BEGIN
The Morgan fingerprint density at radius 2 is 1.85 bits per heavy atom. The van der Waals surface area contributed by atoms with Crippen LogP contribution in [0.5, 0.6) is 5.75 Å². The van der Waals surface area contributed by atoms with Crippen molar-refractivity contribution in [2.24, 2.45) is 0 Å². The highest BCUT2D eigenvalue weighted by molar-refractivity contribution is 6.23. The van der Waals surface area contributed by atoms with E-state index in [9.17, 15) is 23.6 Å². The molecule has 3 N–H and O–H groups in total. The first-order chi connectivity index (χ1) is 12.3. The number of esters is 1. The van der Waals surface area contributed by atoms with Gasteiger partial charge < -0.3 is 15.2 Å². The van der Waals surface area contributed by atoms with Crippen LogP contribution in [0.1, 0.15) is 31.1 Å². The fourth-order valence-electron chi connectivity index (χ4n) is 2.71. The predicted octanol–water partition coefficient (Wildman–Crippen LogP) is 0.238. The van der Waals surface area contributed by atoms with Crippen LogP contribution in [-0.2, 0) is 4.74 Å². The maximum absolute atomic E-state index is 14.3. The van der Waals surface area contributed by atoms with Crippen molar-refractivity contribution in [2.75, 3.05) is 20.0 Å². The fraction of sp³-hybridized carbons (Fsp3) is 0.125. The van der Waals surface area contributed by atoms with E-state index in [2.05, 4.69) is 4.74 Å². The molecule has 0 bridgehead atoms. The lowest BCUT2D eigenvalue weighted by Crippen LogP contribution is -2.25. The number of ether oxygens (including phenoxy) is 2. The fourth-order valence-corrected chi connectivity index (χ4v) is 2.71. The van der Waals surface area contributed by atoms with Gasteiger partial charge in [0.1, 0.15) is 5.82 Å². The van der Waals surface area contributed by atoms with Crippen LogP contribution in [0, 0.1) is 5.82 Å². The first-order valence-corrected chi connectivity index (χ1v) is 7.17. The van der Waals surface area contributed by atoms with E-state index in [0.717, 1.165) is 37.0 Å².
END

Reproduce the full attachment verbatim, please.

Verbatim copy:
The Morgan fingerprint density at radius 2 is 1.85 bits per heavy atom. The van der Waals surface area contributed by atoms with Crippen LogP contribution in [0.5, 0.6) is 5.75 Å². The van der Waals surface area contributed by atoms with Crippen molar-refractivity contribution in [2.24, 2.45) is 0 Å². The highest BCUT2D eigenvalue weighted by molar-refractivity contribution is 6.23. The van der Waals surface area contributed by atoms with E-state index in [9.17, 15) is 23.6 Å². The molecule has 3 N–H and O–H groups in total. The first-order chi connectivity index (χ1) is 12.3. The number of esters is 1. The van der Waals surface area contributed by atoms with Gasteiger partial charge < -0.3 is 15.2 Å². The van der Waals surface area contributed by atoms with Crippen LogP contribution in [0.1, 0.15) is 31.1 Å². The fourth-order valence-electron chi connectivity index (χ4n) is 2.71. The predicted octanol–water partition coefficient (Wildman–Crippen LogP) is 0.238. The van der Waals surface area contributed by atoms with Crippen LogP contribution in [-0.2, 0) is 4.74 Å². The maximum absolute atomic E-state index is 14.3. The van der Waals surface area contributed by atoms with Crippen molar-refractivity contribution in [2.75, 3.05) is 20.0 Å². The fraction of sp³-hybridized carbons (Fsp3) is 0.125. The van der Waals surface area contributed by atoms with E-state index in [2.05, 4.69) is 4.74 Å². The molecule has 0 bridgehead atoms. The lowest BCUT2D eigenvalue weighted by Crippen LogP contribution is -2.25. The number of ether oxygens (including phenoxy) is 2. The fourth-order valence-corrected chi connectivity index (χ4v) is 2.71. The van der Waals surface area contributed by atoms with Gasteiger partial charge in [0.1, 0.15) is 5.82 Å². The van der Waals surface area contributed by atoms with Crippen LogP contribution in [0, 0.1) is 5.82 Å². The first-order valence-corrected chi connectivity index (χ1v) is 7.17. The van der Waals surface area contributed by atoms with E-state index in [0.717, 1.165) is 37.0 Å².